Tshilqot'in Nation Appeal to the Supreme Court of Canada - William Case
Tshilqot’in Nation Appeal to the Supreme Court of Canada – William Case and Indigenous Land Title Express: Tsilhqot’in Journey for Justice
On November 7, 2013, the Supreme Court of Canada is scheduled to hear the William case, the historic appeal in the Tsilhqot’in Nation’s Aboriginal title case. This litigation started over two decades ago, following a blockade by the Tsilhqot’in Nation and subsequent legal action to save their traditional lands from industrial logging.
In a landmark decision on November 2007, Justice David Vickers of the British Columbia Supreme Court ruled that the Tsilhqot’in (sometimes called “Chilcotin”) people have proven Aboriginal title to approximately 200,000 square hectares (about half of the claim area) in and around the remote Nemiah Valley, south and west of Williams Lake, British Columbia. In June 2012, the BC Court of Appeal overturned the BC Supreme Court’s ruling on Aboriginal title. First Nations across Canada denounced the judgment saying it did not respect Aboriginal title, and that it was a discriminatory ruling that denigrates and disregards Aboriginal ways of life, in particular their distinctive systems of law and land use.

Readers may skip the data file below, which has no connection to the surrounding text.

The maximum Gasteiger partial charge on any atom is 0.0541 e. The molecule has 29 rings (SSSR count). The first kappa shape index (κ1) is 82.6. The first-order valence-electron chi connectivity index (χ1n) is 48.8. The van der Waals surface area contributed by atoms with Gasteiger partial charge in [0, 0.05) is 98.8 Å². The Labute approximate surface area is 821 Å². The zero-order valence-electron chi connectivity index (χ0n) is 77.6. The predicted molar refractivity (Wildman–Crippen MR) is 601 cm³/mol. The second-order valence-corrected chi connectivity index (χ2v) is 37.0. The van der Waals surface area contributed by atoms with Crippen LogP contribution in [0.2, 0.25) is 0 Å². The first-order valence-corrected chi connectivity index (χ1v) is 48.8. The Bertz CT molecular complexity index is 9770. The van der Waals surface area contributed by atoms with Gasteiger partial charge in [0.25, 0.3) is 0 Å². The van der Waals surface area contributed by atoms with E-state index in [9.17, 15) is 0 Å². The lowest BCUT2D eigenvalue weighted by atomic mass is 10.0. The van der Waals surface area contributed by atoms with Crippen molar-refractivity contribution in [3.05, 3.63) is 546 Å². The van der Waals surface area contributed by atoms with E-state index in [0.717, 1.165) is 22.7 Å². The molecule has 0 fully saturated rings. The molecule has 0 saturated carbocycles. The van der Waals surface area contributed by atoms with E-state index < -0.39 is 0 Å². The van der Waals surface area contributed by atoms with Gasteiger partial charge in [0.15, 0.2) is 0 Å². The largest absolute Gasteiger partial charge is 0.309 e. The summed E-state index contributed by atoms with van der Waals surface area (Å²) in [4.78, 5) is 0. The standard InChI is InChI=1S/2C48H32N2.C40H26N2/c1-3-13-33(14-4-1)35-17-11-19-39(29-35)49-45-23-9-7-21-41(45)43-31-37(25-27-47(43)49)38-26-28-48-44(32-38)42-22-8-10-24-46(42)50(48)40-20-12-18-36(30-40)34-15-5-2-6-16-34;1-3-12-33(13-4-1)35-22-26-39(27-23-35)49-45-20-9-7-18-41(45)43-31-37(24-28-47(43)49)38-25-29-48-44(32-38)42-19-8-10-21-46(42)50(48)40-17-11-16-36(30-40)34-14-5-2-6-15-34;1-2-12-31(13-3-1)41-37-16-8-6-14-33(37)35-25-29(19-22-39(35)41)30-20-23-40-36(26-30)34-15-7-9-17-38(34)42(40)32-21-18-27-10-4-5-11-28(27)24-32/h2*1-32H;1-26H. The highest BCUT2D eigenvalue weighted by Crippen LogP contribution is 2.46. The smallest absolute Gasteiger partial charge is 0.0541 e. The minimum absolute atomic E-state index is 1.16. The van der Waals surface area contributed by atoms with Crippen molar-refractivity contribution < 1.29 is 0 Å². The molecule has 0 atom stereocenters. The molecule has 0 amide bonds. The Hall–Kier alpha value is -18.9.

This case raises issues in regard to Aboriginal title and land rights that are of serious and ongoing concern to First Nations and all of Canada, including the proper approach for full review of First Nation lands at the time the Crown asserted sovereignty. The outcome of this appeal can be expected to profoundly shape the future of Canada’s Aboriginal peoples.
Further to Resolution 74/2012 passed by consensus during the AFN 2012 Special Chiefs Assembly in Gatineau, Quebec, the AFN will be intervening in the case to support the Tsilhqot’in Nation and stand strong for Aboriginal rights and title. The case deals with highly significant issues of national importance, including advocacy to reject the doctrine of discovery and the myth of terra nullius.